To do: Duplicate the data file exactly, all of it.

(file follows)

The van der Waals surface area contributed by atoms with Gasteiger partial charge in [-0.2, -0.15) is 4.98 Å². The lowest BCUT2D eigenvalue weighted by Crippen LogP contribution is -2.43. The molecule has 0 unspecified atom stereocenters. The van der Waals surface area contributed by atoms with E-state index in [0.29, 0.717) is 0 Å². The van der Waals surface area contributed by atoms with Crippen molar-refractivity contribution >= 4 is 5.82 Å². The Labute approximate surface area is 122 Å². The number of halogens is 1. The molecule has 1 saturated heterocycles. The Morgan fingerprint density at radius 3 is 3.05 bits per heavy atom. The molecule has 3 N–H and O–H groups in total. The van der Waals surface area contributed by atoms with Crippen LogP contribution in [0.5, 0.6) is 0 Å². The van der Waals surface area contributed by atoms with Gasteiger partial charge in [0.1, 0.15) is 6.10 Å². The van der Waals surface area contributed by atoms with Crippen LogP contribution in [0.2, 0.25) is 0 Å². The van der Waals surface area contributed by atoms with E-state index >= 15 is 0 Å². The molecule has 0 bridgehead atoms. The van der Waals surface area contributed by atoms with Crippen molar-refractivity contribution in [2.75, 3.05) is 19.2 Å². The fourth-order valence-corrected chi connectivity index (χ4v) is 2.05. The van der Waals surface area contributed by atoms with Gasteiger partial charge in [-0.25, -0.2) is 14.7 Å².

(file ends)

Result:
The van der Waals surface area contributed by atoms with Gasteiger partial charge in [-0.2, -0.15) is 4.98 Å². The lowest BCUT2D eigenvalue weighted by Crippen LogP contribution is -2.43. The molecule has 0 unspecified atom stereocenters. The van der Waals surface area contributed by atoms with E-state index in [0.29, 0.717) is 0 Å². The van der Waals surface area contributed by atoms with Crippen molar-refractivity contribution >= 4 is 5.82 Å². The Labute approximate surface area is 122 Å². The number of halogens is 1. The molecule has 1 saturated heterocycles. The Morgan fingerprint density at radius 3 is 3.05 bits per heavy atom. The molecule has 3 N–H and O–H groups in total. The van der Waals surface area contributed by atoms with Crippen LogP contribution in [0.5, 0.6) is 0 Å². The van der Waals surface area contributed by atoms with Gasteiger partial charge in [0.1, 0.15) is 6.10 Å². The van der Waals surface area contributed by atoms with Crippen LogP contribution in [0.2, 0.25) is 0 Å². The van der Waals surface area contributed by atoms with E-state index >= 15 is 0 Å². The molecule has 0 bridgehead atoms. The van der Waals surface area contributed by atoms with Crippen molar-refractivity contribution in [2.75, 3.05) is 19.2 Å². The fourth-order valence-corrected chi connectivity index (χ4v) is 2.05. The van der Waals surface area contributed by atoms with Gasteiger partial charge in [-0.25, -0.2) is 14.7 Å².